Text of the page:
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Trump courts GOP insiders at low-key events in early voting states ahead of 2024 primaries

Trump courts GOP insiders at low-key events in early voting states ahead of 2024 primaries

FPresident Donald Trump followed up his Saturday afternoon event in New Hampshire with a similar-style campaign stop in South Carolina.

The two stops were the former president’s first public events since formally launching his 2024 presidential bid and marked a marked departure from his typical high-profile rallies. Trump’s first event, the annual New Hampshire GOP meeting in Salem, took place in a high school auditorium. He introduced his South Carolina leadership team at a closed-door event inside the State Capitol later that afternoon. Both meetings were attended only by GOP insiders, unlike his mega-rallys attended by thousands, but Trump’s Saturday speeches followed his typical script.


“The 2024 election is our only chance to save our country and we need a leader who is ready to do it on day one. We need a fighter who can stand up to the left, who can face the quagmire, stand up to the media, stand up to the deep state,” Trump told the small crowd at the State Capitol. “May I say stand up to the RINOs? To stand up to the globalists and China, and stand up for America. And that’s what we do, stand up for America.”

The RINO joke, a reference to the term “Republican in name only,” serves as a dig at many of the political pundits Trump was talking to. The event itself took place in an extraordinary setting for the former president, who has built his political reputation by taking on the establishment.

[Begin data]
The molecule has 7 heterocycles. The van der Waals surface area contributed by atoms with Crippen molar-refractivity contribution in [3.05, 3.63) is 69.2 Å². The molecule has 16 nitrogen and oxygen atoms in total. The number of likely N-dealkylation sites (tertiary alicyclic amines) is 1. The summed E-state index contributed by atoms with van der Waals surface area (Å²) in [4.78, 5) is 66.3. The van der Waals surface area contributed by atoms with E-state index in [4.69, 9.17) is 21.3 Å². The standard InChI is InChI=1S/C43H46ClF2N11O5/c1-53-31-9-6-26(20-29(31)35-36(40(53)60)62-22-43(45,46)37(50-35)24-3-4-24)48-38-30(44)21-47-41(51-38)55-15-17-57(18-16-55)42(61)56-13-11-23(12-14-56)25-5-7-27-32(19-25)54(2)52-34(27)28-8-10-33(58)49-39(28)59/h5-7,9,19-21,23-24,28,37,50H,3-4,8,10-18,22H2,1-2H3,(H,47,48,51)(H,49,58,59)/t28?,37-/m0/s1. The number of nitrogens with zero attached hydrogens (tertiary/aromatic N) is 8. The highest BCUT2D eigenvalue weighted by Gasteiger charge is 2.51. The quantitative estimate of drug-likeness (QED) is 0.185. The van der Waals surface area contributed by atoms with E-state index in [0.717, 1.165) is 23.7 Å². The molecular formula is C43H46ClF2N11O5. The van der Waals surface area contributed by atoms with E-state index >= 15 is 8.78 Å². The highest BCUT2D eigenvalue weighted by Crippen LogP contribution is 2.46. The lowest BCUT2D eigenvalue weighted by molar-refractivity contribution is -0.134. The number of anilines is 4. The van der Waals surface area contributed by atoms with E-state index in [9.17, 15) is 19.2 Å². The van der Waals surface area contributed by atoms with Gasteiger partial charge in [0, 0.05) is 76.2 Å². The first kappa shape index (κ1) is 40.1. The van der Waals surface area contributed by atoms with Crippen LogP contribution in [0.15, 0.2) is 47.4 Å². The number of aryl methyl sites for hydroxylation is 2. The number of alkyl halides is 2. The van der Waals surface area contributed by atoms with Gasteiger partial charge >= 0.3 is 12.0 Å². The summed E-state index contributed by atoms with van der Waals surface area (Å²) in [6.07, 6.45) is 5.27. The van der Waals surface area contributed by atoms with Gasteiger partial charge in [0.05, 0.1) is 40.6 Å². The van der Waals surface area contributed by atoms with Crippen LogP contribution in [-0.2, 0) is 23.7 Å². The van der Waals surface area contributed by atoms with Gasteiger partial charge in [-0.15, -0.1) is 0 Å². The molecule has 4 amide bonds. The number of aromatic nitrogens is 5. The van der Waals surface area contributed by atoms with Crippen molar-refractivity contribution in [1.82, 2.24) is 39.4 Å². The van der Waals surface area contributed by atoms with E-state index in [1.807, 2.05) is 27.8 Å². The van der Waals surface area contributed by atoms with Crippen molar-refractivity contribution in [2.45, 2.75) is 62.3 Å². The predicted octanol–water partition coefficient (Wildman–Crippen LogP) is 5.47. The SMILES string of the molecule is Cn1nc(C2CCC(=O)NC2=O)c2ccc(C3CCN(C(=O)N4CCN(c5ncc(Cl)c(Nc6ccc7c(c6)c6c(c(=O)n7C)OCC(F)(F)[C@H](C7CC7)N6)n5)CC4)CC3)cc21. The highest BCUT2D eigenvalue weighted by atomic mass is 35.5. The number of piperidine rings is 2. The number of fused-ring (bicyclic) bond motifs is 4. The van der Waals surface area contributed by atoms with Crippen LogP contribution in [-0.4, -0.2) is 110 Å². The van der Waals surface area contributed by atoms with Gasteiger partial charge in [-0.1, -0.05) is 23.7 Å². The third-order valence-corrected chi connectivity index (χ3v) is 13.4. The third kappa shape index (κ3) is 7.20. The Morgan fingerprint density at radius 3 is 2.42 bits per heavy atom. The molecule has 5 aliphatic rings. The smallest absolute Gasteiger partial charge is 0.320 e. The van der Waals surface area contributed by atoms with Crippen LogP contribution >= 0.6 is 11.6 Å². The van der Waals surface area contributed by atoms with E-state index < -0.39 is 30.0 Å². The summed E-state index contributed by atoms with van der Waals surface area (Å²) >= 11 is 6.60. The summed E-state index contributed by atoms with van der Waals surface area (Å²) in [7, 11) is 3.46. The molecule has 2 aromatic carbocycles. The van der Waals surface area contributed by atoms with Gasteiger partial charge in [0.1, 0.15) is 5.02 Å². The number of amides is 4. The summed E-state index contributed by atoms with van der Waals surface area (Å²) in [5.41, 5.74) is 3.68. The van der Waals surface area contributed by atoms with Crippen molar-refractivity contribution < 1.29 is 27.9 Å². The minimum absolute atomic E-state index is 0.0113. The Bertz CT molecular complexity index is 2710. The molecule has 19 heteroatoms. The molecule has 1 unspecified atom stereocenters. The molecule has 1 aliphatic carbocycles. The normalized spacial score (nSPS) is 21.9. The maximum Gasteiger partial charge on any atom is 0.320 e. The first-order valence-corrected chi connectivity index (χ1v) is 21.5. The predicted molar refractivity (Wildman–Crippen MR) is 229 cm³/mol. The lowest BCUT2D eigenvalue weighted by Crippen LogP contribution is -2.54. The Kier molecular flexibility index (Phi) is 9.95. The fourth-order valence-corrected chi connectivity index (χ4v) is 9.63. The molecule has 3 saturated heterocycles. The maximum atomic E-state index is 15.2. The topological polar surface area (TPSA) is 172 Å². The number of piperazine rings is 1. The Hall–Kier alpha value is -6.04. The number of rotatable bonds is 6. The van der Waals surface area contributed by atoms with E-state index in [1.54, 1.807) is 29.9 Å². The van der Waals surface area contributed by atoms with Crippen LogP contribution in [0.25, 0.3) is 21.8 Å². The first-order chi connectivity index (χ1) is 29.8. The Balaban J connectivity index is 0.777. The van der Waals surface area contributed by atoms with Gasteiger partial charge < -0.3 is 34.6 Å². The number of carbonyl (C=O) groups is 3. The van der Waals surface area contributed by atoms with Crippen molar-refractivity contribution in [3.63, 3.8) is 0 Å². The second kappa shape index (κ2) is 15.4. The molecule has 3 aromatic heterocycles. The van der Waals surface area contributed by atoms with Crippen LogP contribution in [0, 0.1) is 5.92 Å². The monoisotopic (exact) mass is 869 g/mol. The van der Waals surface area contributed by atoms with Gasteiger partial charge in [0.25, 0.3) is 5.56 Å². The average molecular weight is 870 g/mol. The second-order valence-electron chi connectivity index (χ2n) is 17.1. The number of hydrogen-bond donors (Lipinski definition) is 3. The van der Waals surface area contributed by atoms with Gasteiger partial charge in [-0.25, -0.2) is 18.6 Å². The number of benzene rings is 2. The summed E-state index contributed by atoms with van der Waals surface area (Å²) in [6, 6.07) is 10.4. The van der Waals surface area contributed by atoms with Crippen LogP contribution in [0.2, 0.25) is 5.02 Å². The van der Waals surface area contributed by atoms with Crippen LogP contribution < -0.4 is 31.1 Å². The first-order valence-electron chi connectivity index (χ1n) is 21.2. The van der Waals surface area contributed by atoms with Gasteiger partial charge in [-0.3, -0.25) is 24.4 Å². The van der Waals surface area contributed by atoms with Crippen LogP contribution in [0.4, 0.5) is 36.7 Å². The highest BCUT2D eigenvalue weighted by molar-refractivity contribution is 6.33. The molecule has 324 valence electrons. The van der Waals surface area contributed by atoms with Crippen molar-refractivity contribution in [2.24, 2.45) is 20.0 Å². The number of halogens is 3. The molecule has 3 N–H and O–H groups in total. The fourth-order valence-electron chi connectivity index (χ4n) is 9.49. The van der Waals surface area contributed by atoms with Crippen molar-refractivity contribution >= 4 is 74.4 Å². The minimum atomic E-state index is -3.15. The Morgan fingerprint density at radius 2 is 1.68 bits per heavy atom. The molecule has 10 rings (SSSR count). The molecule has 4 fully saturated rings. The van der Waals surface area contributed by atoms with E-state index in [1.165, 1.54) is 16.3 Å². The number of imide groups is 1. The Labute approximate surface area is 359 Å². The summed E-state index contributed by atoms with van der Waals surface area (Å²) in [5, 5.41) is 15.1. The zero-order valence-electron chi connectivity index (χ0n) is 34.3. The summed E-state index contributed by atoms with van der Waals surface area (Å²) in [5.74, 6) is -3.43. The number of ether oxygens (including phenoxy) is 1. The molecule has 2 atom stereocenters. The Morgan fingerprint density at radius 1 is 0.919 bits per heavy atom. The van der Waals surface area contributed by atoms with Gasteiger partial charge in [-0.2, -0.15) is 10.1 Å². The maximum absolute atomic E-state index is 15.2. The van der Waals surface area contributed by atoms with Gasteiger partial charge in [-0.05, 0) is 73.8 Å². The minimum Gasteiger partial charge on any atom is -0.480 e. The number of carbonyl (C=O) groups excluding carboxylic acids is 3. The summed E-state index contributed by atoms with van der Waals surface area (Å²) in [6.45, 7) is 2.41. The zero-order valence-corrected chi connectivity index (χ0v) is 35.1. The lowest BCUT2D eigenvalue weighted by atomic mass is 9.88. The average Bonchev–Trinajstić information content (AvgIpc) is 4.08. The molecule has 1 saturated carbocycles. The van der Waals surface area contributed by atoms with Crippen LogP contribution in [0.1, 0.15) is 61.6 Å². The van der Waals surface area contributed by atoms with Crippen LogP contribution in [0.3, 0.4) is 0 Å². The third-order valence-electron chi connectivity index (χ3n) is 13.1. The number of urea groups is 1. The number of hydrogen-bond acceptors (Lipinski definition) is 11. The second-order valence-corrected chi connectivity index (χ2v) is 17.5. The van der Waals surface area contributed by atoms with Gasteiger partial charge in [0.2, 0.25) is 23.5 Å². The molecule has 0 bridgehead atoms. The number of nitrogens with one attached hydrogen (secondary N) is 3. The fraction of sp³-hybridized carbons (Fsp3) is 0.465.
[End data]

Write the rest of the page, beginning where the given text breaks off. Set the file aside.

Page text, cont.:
Trump’s visits to the two early voting states highlight his efforts to shore up GOP support for his 2024 bid before other Republicans enter the primary race.

Trump said of his state leadership team, which includes South Carolina Gov. Henry McMaster and Sen. Lindsey Graham (R-SC), “I really appreciate, I really respect these people … and the state and God bless . you. We need God’s blessings, the country is in big, big trouble. We’re going to turn around and we’re going to do it fast.”

At another point, he said he planned to keep the state’s presidential primary the “first in the South” and called it a “very important state.”

The former president also dismissed media comments about his new campaign style, telling the crowd, “You know, when I announced a couple of months ago, the fake news was saying, ‘Why isn’t he campaigning? There’s d ‘there’s something wrong’. I said, “There are two years until the election, give me a break.” But we have big rallies planned, bigger than ever, the rallies are really bigger than ever because there’s a spirit like we’ve never seen before.”

Top Trump advisers addressed the matter in an interview with Politico in mid-January, telling the outlet that the 45th president had spent the two months since launching his bid opening a campaign headquarters, hiring staff and traveling to key main states.


“Not everything that happens in the campaign is in the public eye … There is a level of expectation that is perhaps driven by people who don’t see the campaign in perhaps the most positive light,” the adviser said Trump principal Chris LaCivita. way out. “You have to manage your resources, you have to plan, and you have to be prepared, and so all of that, we don’t advertise those aspects of creating campaigns, of organizing campaigns.”

“This campaign is going to be about the future. This campaign is going to be about issues,” Trump said to applause from those at the State Capitol. “Joe Biden has put America on the fast track to ruin and destruction, and we’re going to make sure he doesn’t get four more years.”

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